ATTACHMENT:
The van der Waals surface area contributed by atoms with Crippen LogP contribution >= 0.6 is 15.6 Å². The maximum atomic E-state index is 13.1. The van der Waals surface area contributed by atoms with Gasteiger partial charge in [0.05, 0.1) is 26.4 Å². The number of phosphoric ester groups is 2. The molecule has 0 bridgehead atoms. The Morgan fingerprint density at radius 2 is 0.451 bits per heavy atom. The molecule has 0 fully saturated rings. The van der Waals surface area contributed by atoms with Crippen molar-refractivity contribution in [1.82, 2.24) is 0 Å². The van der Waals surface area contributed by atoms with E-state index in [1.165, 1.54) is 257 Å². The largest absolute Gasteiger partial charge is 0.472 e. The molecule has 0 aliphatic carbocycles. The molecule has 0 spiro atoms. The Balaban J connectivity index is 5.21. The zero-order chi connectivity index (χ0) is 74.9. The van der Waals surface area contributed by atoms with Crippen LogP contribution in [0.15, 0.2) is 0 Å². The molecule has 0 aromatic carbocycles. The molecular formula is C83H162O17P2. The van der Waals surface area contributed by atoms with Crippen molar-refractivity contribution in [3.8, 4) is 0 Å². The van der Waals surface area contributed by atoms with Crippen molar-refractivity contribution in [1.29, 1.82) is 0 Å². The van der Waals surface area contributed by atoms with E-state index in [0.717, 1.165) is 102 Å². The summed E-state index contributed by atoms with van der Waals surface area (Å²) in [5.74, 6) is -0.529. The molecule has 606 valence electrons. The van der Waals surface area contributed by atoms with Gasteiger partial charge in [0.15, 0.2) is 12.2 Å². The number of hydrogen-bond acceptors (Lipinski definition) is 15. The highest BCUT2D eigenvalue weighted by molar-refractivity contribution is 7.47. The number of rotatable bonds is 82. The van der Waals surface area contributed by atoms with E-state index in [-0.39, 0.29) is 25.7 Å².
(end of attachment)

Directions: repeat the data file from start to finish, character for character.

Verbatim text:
The van der Waals surface area contributed by atoms with Crippen LogP contribution >= 0.6 is 15.6 Å². The maximum atomic E-state index is 13.1. The van der Waals surface area contributed by atoms with Gasteiger partial charge in [0.05, 0.1) is 26.4 Å². The number of phosphoric ester groups is 2. The molecule has 0 bridgehead atoms. The Morgan fingerprint density at radius 2 is 0.451 bits per heavy atom. The molecule has 0 fully saturated rings. The van der Waals surface area contributed by atoms with Crippen molar-refractivity contribution in [1.82, 2.24) is 0 Å². The van der Waals surface area contributed by atoms with E-state index in [1.165, 1.54) is 257 Å². The largest absolute Gasteiger partial charge is 0.472 e. The molecule has 0 aliphatic carbocycles. The molecule has 0 spiro atoms. The Balaban J connectivity index is 5.21. The zero-order chi connectivity index (χ0) is 74.9. The van der Waals surface area contributed by atoms with Crippen LogP contribution in [0.15, 0.2) is 0 Å². The molecule has 0 aromatic carbocycles. The molecular formula is C83H162O17P2. The van der Waals surface area contributed by atoms with Crippen molar-refractivity contribution in [3.8, 4) is 0 Å². The van der Waals surface area contributed by atoms with Crippen molar-refractivity contribution in [1.29, 1.82) is 0 Å². The van der Waals surface area contributed by atoms with E-state index in [0.717, 1.165) is 102 Å². The summed E-state index contributed by atoms with van der Waals surface area (Å²) in [5.74, 6) is -0.529. The molecule has 606 valence electrons. The van der Waals surface area contributed by atoms with Gasteiger partial charge in [0.15, 0.2) is 12.2 Å². The number of hydrogen-bond acceptors (Lipinski definition) is 15. The highest BCUT2D eigenvalue weighted by molar-refractivity contribution is 7.47. The number of rotatable bonds is 82. The van der Waals surface area contributed by atoms with E-state index in [-0.39, 0.29) is 25.7 Å².